During an inspection of Qualgen’s facility in Edmond, Oklahoma, FDA investigators observed “insanitary conditions, including poor sterile production practices, which raise concerns about Qualgen’s ability to assure the sterility of drug products that it produced,” said the agency.
The FDA recommended the company cease sterile operations until it fixed the problems, but Qualgen agreed only to voluntarily recall 67 lots of drugs. The recalled products were compounded before September 1, 2015 and have not yet expired.
The Food and Drug Administration said it is not aware of any adverse events associated with Qualgen’s products, but warned:
“Health care professionals should immediately check their medical supplies, quarantine any drug products marketed as sterile from Qualgen or Amerilab LLC, the facility’s former name, and not administer them to patients. Administration of a non-sterile drug product intended to be sterile may result in serious and potentially life-threatening infections or death.”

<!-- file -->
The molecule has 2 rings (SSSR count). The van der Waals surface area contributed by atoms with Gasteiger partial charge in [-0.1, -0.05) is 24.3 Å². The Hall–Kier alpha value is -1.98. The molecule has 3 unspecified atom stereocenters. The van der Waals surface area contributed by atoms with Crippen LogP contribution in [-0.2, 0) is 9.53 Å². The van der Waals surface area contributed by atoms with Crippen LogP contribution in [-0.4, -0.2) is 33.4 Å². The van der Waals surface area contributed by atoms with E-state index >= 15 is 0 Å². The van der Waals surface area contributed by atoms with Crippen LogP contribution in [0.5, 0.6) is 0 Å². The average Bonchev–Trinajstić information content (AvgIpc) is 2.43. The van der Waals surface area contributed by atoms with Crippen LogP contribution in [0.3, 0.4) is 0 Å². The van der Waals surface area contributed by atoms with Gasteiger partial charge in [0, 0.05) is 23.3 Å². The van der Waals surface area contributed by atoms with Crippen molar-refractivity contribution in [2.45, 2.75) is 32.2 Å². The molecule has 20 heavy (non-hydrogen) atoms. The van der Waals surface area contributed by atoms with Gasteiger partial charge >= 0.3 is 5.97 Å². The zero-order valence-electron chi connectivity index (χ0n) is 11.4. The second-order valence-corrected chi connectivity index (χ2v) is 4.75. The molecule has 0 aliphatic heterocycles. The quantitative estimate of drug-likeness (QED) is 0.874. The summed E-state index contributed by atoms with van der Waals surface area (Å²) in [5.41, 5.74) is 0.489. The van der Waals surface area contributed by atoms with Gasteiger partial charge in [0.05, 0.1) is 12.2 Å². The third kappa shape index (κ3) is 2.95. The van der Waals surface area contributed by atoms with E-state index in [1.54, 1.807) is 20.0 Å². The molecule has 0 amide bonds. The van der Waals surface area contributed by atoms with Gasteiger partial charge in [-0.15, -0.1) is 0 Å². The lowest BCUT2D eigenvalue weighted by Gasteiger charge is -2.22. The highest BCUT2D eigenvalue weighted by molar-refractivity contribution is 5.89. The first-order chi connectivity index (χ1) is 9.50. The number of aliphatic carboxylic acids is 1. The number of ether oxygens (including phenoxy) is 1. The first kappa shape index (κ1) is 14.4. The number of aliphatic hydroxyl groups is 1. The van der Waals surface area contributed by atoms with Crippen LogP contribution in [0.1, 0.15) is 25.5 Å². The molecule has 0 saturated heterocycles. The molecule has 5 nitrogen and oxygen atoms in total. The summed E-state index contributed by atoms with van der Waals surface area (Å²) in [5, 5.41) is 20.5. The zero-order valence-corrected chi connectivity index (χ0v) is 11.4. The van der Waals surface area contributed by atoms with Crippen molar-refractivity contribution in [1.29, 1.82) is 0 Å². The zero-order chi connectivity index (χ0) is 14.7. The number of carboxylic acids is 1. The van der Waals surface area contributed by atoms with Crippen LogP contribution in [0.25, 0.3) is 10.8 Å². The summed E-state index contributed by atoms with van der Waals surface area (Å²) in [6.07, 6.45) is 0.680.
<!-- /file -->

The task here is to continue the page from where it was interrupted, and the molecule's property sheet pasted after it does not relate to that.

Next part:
Under the November 2013 Drug Quality and Security Act, which added section 503B to the Federal Food, Drug, and Cosmetic Act (FDCA), outsourcing facilities must comply with current good manufacturing practice requirements, are subject to inspection by FDA according to a risk-based schedule; and must report adverse events and provide the FDA with information about the products they compound.
The FDA tightened up rules this year on the circumstances under which compounding pharmacies must register as outsourcing facilities.